Tillerson holds talks with Syria opposition in Amman
SAYS US HAS ‘FAIRLY WELL ADVANCED’ MIDDLE EAST PEACE PLAN DEVELOPED OVER MONTH
US Secretary of State Rex Tillerson met Syrian opposition negotiators in Jordan yesterday for closeddoor talks in the wake of a January peace summit hosted by regime backer Russia.
The opposition and Kurdish groups had boycotted the congress, held just days after a ninth round of United Nationsled talks in Vienna failed to yield progress towards ending Syria’s devastating conflict.
The West views Russia’s Syria peace efforts with suspicion, concerned that Moscow is seeking to sideline the UN process.
But the US acting assistant secretary of state, David Satterfield, said yesterday that the fallout had been limited.
“We got in the end a communique which validated the UN role,” Satterfield said before Tillerson’s meeting in Amman. “So this game, this theatre that was Sochi... finally came out in a way that did no damage.”
Despite Moscow insisting Syrian society would be fully represented at Sochi, almost all of the 1,400 delegates were pro-regime. They agreed to set up a commission to re-write the country’s post-war constitution.
Mideast ‘peace plan’
The United States’s work on a new Middle East peace plan is “fairly well advanced”, Secretary of State Rex Tillerson said on Wednesday, though he provided no details on an initiative which comes amid deep Palestinian scepticism about U.S. intentions.
Meanwhile, Russian news reports on Tuesday described the alarming scenario of American and Russian forces getting caught in inadvertent clashes, with an unknown number of Russian military contractors apparently killed in a ferocious US counterattack last week. But defence secretary Jim Mattis and other US officials said they had no such information on casualties, and the Kremlin did not confirm any Russian deaths.
What is not disputed is the fast-changing, often confusing nature of a battlefield in which forces of multiple countries are bumping up against one another, raising the prospect of violent collisions. Russian forces are supporting the Syrian regime in its war with opposition groups, some of which are backed by the United States. Elements of both sides are fighting the last remnants of Daesh in Syria.
Beyond doubt is the ferocious scale of the US attack on February 7, in response to what the Pentagon called a barrage of artillery and tank fire from several hundred “pro-regime” fighters in Deir Al Zor province, an area in eastern Syria where the last Daesh fighters have converged among oil fields. Lt. Gen. Jeffrey Harrigian, commander of US air forces in the Middle East, told reporters a broad range of US air power was unleashed.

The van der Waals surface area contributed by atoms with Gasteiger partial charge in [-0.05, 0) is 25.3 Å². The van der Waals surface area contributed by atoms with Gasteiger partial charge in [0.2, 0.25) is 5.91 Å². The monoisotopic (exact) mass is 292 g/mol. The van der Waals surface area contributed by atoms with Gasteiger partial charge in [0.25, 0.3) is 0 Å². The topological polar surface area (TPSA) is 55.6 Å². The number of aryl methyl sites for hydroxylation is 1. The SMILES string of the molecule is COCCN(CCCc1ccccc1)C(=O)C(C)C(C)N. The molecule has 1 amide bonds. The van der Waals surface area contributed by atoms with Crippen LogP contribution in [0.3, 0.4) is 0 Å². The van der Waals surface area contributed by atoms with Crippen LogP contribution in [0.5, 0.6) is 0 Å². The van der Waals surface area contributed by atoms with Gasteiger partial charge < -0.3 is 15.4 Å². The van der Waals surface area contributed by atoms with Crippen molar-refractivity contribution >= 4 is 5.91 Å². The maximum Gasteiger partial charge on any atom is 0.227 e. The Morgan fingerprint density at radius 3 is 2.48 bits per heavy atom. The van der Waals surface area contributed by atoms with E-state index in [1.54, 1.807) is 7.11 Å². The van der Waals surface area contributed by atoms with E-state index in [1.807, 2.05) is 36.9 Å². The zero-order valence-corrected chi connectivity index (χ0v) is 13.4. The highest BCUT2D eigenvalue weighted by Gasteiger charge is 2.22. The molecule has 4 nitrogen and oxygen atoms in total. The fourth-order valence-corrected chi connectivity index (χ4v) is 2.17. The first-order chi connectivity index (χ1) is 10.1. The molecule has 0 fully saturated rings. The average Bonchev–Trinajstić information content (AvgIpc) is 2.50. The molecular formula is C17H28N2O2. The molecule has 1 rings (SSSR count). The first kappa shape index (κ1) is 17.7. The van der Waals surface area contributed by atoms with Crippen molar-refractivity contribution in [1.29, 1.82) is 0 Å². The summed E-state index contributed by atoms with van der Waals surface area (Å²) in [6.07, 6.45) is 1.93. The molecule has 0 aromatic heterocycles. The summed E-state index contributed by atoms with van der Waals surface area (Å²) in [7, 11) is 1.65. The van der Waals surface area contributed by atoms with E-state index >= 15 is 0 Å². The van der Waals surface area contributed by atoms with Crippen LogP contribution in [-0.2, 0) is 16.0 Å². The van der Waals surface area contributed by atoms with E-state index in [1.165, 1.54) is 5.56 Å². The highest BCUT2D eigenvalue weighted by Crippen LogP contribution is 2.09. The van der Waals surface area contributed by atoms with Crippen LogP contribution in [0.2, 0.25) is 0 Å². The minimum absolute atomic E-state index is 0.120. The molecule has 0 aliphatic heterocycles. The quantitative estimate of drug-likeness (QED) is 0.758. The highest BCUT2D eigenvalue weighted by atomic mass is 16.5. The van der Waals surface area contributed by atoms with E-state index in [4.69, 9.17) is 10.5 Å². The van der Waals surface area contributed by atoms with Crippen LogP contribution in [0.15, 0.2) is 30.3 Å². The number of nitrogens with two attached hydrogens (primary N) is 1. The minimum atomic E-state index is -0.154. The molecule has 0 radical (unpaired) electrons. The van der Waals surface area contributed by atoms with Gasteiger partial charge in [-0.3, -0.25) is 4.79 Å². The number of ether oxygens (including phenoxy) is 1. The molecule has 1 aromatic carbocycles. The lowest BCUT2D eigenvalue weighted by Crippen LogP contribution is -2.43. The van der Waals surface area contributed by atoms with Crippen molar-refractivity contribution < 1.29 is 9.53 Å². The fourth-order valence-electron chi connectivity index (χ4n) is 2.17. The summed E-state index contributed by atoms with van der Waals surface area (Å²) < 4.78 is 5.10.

“As the hostile forces turned west and retreated, we ceased fire,” Harrigian said in a video teleconference with reporters at the Pentagon. In a second episode, the US struck a Russianmade T-72 battle tank on Saturday after it “took a shot at us” in the same general area of Deir Al Zor province, Harrigian said.
Russian media said Russian private contractors were part of pro-Syrian government forces that advanced on oil fields in the Deir Al Zor province and were targeted by the United States. The reports cited activists who said that at least four Russian citizens were killed in Syria on February 7. Russian media also cited unconfirmed claims that overall casualties could have been as high as 200 and Russians could have accounted for the bulk of them. Those claims couldn’t be verified.
Mattis, speaking to reporters on Tuesday while travelling in Europe, was adamant he knew of no Russian contractors killed in the fighting. “I don’t have any reporting” about Russians being among the casualties, he said.
President Vladimir Putin’s spokesperson, Dmitry Peskov, wouldn’t comment on the reports either, saying they needed to be verified.
US Secretary of State Rex Tillerson and other delegates arrive for a meeting in the Jordanian capital Amman yesterday.